Copyright law not only gives the owner of the copyright the ability to prevent others from making exact copies of his work, but it also gives the owner the right to prevent others from creating and selling works that are "substantially similar" to the copyrighted work. There is no ready-made yardstick as to what constitutes a "substantially similar" work. Basically, the test to determine whether a work is "substantially similar" is whether a person looking at the two works would believe the two works were the same. This protects a copyright owner from another person changing a few words here or there in a work and claiming it to be his own.


One of the weaknesses, however, of copyright law is that it only gives the copyright owner protection against copying, i.e. a violation of the rights granted by copyright law by someone who has had access to the copyrighted work and either consciously or unconsciously has reproduced the copyrighted work. If a person independently creates a work that is substantially similar to a copyrighted work, that independently copyrighted work is not an infringement and the owner of the copyright in the first work has no recourse. Indeed, careful software developers can minimize the chances of copyright infringement through a technique known as a "clean room".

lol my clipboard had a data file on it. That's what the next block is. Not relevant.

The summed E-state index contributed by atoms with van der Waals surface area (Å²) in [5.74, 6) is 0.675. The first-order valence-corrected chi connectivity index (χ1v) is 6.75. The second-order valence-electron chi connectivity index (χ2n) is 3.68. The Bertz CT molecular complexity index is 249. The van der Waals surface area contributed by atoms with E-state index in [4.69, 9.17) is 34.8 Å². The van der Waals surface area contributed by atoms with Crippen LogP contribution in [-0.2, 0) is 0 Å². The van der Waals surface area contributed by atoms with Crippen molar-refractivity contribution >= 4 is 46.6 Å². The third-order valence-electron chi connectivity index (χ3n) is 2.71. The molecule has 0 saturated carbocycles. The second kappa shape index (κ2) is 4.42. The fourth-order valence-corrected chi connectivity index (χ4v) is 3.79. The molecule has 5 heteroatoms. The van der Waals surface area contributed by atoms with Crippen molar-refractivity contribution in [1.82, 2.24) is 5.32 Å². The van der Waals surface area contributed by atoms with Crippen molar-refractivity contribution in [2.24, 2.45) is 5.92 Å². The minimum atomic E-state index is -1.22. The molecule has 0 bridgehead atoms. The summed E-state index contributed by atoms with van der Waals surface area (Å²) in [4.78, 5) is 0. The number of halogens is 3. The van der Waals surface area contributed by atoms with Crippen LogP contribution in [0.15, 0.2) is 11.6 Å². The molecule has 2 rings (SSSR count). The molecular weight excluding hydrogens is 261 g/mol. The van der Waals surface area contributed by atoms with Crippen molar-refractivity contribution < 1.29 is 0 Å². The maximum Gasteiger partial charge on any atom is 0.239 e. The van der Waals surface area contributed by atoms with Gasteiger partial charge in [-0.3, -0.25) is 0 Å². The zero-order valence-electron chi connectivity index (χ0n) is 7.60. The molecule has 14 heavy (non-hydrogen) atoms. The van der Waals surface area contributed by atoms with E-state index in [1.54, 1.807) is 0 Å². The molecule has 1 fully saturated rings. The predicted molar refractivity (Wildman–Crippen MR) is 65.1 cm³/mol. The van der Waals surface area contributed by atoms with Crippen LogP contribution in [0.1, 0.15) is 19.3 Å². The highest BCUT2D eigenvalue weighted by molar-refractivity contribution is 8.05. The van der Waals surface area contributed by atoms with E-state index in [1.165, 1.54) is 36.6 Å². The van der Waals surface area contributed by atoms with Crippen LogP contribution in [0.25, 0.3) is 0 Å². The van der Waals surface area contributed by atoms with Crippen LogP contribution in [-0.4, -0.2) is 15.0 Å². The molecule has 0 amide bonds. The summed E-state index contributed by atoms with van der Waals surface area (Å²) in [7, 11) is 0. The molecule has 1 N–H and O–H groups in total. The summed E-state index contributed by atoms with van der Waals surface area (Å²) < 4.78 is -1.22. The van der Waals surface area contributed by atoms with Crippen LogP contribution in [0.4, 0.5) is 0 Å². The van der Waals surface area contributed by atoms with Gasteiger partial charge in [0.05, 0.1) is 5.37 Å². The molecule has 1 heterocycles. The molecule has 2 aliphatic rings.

In addition, copyright protects only "expression". It does not protect facts, mathematical formulas, etc. Copyright law was designed to protect the creativity of the author, his or her unique way of expressing himself or herself. In the case of complicated software, which might have millions of lines of code, there are may ways of approaching problems and reaching a solution. The author’s approach, the creativity put into the coding to make the software perform the required tasks, is what is protected by copyright law. Another programmer, approaching the same problem, may use a different approach to the problem and reach a different solution. Each of those different approaches would be entitled to copyright protection and the respective programmers would not infringe on the rights of the other.